Honourable Health Minister, Terrance Deyalsingh has praised the North Central Regional Health Authority’s (NCRHA) Incident Response Team (IRT) for its quick response in dealing with the recent medical crisis at the Piarco International Airport, its preparations for the passage of Tropical Storm Bret, and their handling of the power outage at the Eric Williams Medical Sciences Complex.
He said the effective management of the recent crisis by the IRT saved lives and prevented further injuries to passengers of the American Airlines flight that had recently experienced extreme turbulence en route to Trinidad.
“The establishment of the IRT has dramatically improved the NCRHA’s response – and by extension the country’s readiness in dealing with medical disasters as it bought a multi-disciplinary team together that can proactively manage our responses to medical and natural disasters that the country may face in the future,” said Deyalsingh.
He said among the first responders to the airline incident were teams from the NCRHA’s Accident and Emergency Department, NCRHA’s support and security staff, Global Medical Response TT and the local fire services.
The emergency teams were already on the tarmac when the airplane landed at Piarco International Airport at 10:30pm on August 2, less than 20 minutes after the pilot reported serious injuries following severe turbulence on the flight.
The Authority’s response was praised by passengers as well as the Ministry of Health as it provided the first real test of the emergency response procedures for a crisis event at the airport.
“Everything was in place for the emergency in less than 20 minutes after the pilot reported serious injuries following severe turbulence on the flight. Recognition must be made of the medical, security and first response teams who responded in an organized way as they were trained, to address disasters and medical emergencies. Their efforts and quick response contributed to calming down the hectic situation, thereby preventing further injury and the loss of life,” he added.
Minister Deyalsingh said the input from the IRT is important for boosting the confidence citizens can have in the public health sector, as the Ministry will continue its efforts at improving the service over time. This includes improving the sector’s response times to disasters, upgrading the patient experience and expanding the reach of the RHA’s primary care programs to address to rising incidence of NCDs.
“The NCRHA’s Incident Response Team was extensively trained in incident response management. This included an intensive program on disaster planning from internationally recognized safety training experts Falck Safety Services,” said NCRHA’s Chief Executive Officer, Mr. Davlin Thomas.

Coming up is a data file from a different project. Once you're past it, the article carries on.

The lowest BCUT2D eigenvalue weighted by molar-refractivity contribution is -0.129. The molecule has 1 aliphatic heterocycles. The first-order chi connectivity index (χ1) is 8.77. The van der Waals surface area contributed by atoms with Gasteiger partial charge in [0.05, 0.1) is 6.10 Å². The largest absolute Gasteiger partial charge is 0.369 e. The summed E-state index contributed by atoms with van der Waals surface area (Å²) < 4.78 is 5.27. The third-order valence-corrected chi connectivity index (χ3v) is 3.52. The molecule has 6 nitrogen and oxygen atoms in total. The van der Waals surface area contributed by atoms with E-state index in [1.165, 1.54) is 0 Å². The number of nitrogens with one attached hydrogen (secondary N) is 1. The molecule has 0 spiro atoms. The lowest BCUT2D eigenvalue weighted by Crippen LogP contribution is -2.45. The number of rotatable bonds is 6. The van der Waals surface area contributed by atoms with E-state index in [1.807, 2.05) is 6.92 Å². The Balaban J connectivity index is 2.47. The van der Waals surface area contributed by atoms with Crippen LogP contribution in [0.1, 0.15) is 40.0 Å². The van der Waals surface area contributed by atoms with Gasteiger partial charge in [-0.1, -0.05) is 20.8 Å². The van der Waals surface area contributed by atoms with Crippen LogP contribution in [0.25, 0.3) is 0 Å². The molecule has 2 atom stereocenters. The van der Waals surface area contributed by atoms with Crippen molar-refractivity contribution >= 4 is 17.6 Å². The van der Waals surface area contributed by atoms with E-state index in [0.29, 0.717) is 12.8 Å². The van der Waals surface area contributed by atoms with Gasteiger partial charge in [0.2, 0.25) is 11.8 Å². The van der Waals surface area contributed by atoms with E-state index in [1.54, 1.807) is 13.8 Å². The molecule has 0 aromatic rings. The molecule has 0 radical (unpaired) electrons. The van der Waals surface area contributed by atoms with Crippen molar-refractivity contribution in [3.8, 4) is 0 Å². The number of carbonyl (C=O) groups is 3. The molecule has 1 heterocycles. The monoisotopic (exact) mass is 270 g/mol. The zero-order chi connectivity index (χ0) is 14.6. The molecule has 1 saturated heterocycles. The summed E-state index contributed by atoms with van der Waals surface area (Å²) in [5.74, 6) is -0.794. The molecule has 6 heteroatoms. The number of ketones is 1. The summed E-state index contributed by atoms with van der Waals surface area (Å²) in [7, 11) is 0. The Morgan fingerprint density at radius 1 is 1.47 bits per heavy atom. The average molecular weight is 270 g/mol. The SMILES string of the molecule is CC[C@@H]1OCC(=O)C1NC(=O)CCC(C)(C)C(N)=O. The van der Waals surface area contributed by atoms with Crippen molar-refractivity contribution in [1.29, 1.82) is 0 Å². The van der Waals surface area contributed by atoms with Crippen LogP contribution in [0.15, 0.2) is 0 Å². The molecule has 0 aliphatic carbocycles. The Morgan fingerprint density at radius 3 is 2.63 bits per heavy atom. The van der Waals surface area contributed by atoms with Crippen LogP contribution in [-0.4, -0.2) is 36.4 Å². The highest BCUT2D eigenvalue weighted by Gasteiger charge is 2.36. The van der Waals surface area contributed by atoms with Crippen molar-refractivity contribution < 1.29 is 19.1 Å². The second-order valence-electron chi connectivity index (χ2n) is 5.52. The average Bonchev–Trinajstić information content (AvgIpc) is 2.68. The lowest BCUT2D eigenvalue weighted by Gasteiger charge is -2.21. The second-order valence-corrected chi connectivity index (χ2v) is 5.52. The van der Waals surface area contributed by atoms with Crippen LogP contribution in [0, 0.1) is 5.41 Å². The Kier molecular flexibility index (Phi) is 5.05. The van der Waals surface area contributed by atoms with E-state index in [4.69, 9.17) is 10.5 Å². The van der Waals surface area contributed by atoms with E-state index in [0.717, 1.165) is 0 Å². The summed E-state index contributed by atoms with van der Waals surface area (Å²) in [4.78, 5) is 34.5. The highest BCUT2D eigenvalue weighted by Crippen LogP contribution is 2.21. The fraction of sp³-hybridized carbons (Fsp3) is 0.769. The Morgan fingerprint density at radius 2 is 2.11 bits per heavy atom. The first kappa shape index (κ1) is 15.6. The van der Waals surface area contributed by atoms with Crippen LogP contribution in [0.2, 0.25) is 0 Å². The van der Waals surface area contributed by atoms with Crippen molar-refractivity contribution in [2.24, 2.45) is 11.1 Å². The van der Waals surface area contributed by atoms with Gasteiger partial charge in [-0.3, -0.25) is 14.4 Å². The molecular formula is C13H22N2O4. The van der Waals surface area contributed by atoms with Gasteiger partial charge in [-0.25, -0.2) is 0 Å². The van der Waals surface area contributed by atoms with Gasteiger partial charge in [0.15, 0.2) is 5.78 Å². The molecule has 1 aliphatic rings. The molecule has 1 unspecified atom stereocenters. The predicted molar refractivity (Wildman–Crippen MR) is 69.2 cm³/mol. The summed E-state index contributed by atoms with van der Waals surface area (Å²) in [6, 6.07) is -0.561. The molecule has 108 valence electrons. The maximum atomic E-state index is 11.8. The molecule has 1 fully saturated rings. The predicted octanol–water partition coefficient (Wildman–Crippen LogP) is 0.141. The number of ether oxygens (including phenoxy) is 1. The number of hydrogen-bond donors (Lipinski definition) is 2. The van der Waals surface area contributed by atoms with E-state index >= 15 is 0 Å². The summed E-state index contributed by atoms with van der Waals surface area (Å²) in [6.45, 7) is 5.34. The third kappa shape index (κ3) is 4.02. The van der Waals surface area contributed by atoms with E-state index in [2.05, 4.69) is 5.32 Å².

“The team has developed a number of protocols for dealing with crisis events, such as natural and man-made disasters which can result in a large number of casualties appearing in the emergency room. Some of the procedures that are triggered by a disaster event include the call-out of emergency staff as well as procedures for processing, transferring and the management of injured patients at emergency facilities,” he added.
During the American Airlines turbulence response, patients at the Eric Williams Medical Sciences Complex, the Arima District Hospital and the Chaguanas District Hospital were transferred between the facilities to free up beds for the new casualties expected from the nearby disaster.
Twenty three passengers from the American Airlines flight were injured during the turbulence and were sorted and treated on site. Those patients requiring critical care were stabilized and transported to the emergency rooms at the EWMSC and the Arima District Hospital.
Thomas said in preparation for the arrival of the flight, the emergency centers were alerted and adjustments were made to accommodate the expected increase in casualties.
The team performed advanced triage procedures at the airport to evaluate which patients were to be prioritized according to the severity of injuries. This action met international standards using the Canadian Triage System (CTS) that has been adopted at Emergency Departments throughout the NCRHA – the main difference, however, is that this triage procedure was executed at the disaster site.
Triage procedures were used to identify patients in need of immediate attention and it aided in determining the type of attention required by each patient. Injured passengers were transferred to the emergency room at the Arima District Health Facility and the Adult Emergency Department at the Eric Williams Medical Sciences Complex. All departments worked seamlessly together to ensure that all injured persons were addressed in a timely manner.
Thomas said the NCRHA is satisfied that the protocols worked effectively and the most appropriate care possible was administered in spite of the challenges responders usually face at disaster sites. He gave the assurance that the Authority will continue to be vigilant in implementing and improving systems and procedures to ensure that patients receive the best care in the timeliest manner as the hospital system is expected to play a key role in the nation’s response to disasters.